The 49ers can’t be accused of mailing it in late in the season with nothing to play for.
They went toe-to-toe, literally in cornerback Richard Sherman’s case, against a contending team that was playing with playoff seeding on the line Sunday.
San Francisco fell 14-9 in a hard-fought home finale against the Chicago Bears, who clinched the No. 3 seed in the NFC playoffs and haven’t been eliminated from earning a first-round bye with an 11-4 record heading into Week 17.
The most notable moment came in the fourth quarter, when Sherman jumped into a crowd along the Bears’ sideline to help his teammate, rookie safety Marcell Harris, who was the target of ire from the road team after he hit quarterback Mitchell Trubisky.
“It’s their whole sideline against one of my teammates,” Sherman said. “And the rest of us, everybody was trying to get (Harris). As a leader, you can’t let them do your teammate like that. Regardless of the circumstances, regardless of what’s going down.”
Harris hit Trubisky in the head well after he began sliding during a 7-yard scramble. The play happened along the sideline, and Harris was hit by receiver Anthony Miller immediately. Harris got up to defend himself and his teammates rallied to help.
But no one was more aggressive than Sherman, in his first season with San Francisco, who ran from the other side of the field, jumped into the crowd and started throwing blows. He got into it most heavily with reserve receiver Joshua Bellamy. Miller and Bellamy were ejected, as was Sherman, who didn’t have any problem with the punishment for having his teammate’s back.
“So I went in there to grab him, and they continued to pull and jerk and grab on me,” Sherman said. “I’m a grown man with kids. I don’t care about any of that. At the end of the day, they’re going to get punished for it. You know what I mean? You’re going to catch these hands with the wrong man.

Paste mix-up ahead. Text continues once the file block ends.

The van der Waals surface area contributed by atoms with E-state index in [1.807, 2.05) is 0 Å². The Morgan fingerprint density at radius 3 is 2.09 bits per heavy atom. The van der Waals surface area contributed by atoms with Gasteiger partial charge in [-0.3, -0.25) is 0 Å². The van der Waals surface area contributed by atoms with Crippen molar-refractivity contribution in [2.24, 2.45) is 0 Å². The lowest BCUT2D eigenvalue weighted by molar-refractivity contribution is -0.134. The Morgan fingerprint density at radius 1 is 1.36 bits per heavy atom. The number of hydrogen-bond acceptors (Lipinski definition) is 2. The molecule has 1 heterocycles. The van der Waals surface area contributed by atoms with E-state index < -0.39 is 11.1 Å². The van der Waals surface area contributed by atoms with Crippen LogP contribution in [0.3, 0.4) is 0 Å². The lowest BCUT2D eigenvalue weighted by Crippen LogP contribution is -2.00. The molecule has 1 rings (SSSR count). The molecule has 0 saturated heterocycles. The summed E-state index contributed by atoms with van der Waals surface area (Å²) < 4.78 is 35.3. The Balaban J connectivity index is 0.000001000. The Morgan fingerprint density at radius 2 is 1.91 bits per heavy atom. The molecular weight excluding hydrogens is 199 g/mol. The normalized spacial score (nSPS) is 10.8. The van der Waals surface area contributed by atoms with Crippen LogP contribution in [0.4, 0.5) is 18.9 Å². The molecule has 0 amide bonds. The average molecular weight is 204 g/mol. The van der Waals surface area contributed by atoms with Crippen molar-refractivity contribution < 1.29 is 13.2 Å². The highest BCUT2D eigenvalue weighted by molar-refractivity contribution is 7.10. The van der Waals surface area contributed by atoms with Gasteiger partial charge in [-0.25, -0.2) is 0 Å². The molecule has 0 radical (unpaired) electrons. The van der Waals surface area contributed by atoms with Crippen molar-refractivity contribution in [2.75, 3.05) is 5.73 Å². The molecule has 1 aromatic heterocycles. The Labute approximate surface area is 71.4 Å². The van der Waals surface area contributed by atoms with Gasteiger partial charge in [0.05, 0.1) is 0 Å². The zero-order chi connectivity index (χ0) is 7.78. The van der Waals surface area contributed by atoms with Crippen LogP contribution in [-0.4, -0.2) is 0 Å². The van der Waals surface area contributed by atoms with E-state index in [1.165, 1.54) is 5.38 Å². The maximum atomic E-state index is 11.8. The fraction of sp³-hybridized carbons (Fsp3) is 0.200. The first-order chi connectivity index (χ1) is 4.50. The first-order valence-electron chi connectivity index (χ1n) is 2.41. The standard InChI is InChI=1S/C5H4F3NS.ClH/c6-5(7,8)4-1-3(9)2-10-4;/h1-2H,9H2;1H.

“You put your hands on me, you’re going to feel me.”
Sherman’s willingness to enter the fight was emblematic of his impact on the 49ers this season, even as they fell to 4-11 and have been out of playoff contention for weeks. They’ve played hard and with passion for most of the season, which wasn’t always true in recent years under previous coaching staffs.
“Richard’s a baller, and I respect what he did,” tight end George Kittle said. “I will not pay his fine, though.”
The Bears had an obvious edge in talent. But the 49ers, with their third-string quarterback, were game nonetheless. And Sherman’s leadership during the brawl was evidence, as was the fact the 49ers led for most of the contest.
“Sherman, very clear to me was trying to get his brother’s back,” coach Kyle Shanahan said. “I love for guys to do that as much as they can. It’s definitely better when they do it as much as they can and they don’t get ejected. But they had two get ejected, we had one, so it was better. But I respect the heck out of Sherm.”
Trubisky had an efficient afternoon, completing 25 of 29 passes for 246 yards with a touchdown. Jordan Howard had 53 yards on 13 carries and the other score. The Bears, owners of arguably the NFL’s best defense, kept the 49ers out of the end zone and shut them out in the second half.
San Francisco’s best opportunities came in the second quarter, when Kittle couldn’t catch a 15-yard touchdown with safety Adrian Amos Jr. in good coverage (Shanahan contended Amos hit Kittle before breaking up the pass). The 49ers drove to the 5-yard line before halftime but had to settle for a field goal with five seconds left rather than risk running out of time.
Quarterback Nick Mullens had the 49ers at the Chicago 20 midway through the fourth quarter, but he threw a pass just wide to Marquise Goodwin, who could have brought it in, but the ball deflected right to linebacker Danny Trevathan.
The skirmish between Sherman and the Bears’ sideline came four plays later. Chicago was trying to salt away the game and Trubisky scrambled to convert on third and 5 before taking the hit from Harris.
Mullens, who completed 22 of 38 passes for 241 yards with an interception, appreciated what Sherman did as a leader on the other side of the ball.
“It’s awesome,” Mullens said. “You definitely you don’t want penalties, but the fact he’s fighting for our team, standing up, that’s what we take pride in. We know the brotherhood we have here. We know the bond that we have no matter who’s out on the field. That’s (what) I’m almost most proud of the team this year, with the things we’ve gone through. We have a great group of guys, and that’s a pretty darn good football team that we just played.
“Look how we fought.”